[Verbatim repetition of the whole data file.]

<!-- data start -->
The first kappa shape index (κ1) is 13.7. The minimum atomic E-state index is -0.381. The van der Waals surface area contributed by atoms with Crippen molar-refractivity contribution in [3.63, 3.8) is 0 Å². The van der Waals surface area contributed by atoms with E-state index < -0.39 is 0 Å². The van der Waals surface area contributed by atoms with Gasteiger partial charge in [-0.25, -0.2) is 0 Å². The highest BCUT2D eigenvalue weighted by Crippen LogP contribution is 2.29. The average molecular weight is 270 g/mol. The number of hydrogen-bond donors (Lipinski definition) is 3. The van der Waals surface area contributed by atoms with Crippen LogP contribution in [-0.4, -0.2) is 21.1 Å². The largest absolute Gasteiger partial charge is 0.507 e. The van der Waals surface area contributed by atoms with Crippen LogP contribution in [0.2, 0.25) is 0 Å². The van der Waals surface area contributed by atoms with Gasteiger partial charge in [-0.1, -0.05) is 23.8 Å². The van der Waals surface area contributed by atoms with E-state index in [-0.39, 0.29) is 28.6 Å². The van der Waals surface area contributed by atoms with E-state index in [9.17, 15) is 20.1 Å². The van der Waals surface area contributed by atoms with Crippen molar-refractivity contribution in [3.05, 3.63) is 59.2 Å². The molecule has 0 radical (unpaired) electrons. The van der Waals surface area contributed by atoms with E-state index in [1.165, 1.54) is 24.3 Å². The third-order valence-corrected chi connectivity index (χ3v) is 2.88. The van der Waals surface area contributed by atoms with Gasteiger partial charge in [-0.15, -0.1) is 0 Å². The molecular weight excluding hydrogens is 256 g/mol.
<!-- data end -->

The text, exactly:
The first kappa shape index (κ1) is 13.7. The minimum atomic E-state index is -0.381. The van der Waals surface area contributed by atoms with Crippen molar-refractivity contribution in [3.63, 3.8) is 0 Å². The van der Waals surface area contributed by atoms with E-state index < -0.39 is 0 Å². The van der Waals surface area contributed by atoms with Gasteiger partial charge in [-0.25, -0.2) is 0 Å². The highest BCUT2D eigenvalue weighted by Crippen LogP contribution is 2.29. The average molecular weight is 270 g/mol. The number of hydrogen-bond donors (Lipinski definition) is 3. The van der Waals surface area contributed by atoms with Crippen LogP contribution in [-0.4, -0.2) is 21.1 Å². The largest absolute Gasteiger partial charge is 0.507 e. The van der Waals surface area contributed by atoms with Crippen LogP contribution in [0.2, 0.25) is 0 Å². The van der Waals surface area contributed by atoms with Gasteiger partial charge in [-0.1, -0.05) is 23.8 Å². The van der Waals surface area contributed by atoms with E-state index in [-0.39, 0.29) is 28.6 Å². The van der Waals surface area contributed by atoms with E-state index in [9.17, 15) is 20.1 Å². The van der Waals surface area contributed by atoms with Crippen molar-refractivity contribution in [3.05, 3.63) is 59.2 Å². The molecule has 0 radical (unpaired) electrons. The van der Waals surface area contributed by atoms with E-state index in [1.165, 1.54) is 24.3 Å². The third-order valence-corrected chi connectivity index (χ3v) is 2.88. The van der Waals surface area contributed by atoms with Gasteiger partial charge in [-0.15, -0.1) is 0 Å². The molecular weight excluding hydrogens is 256 g/mol.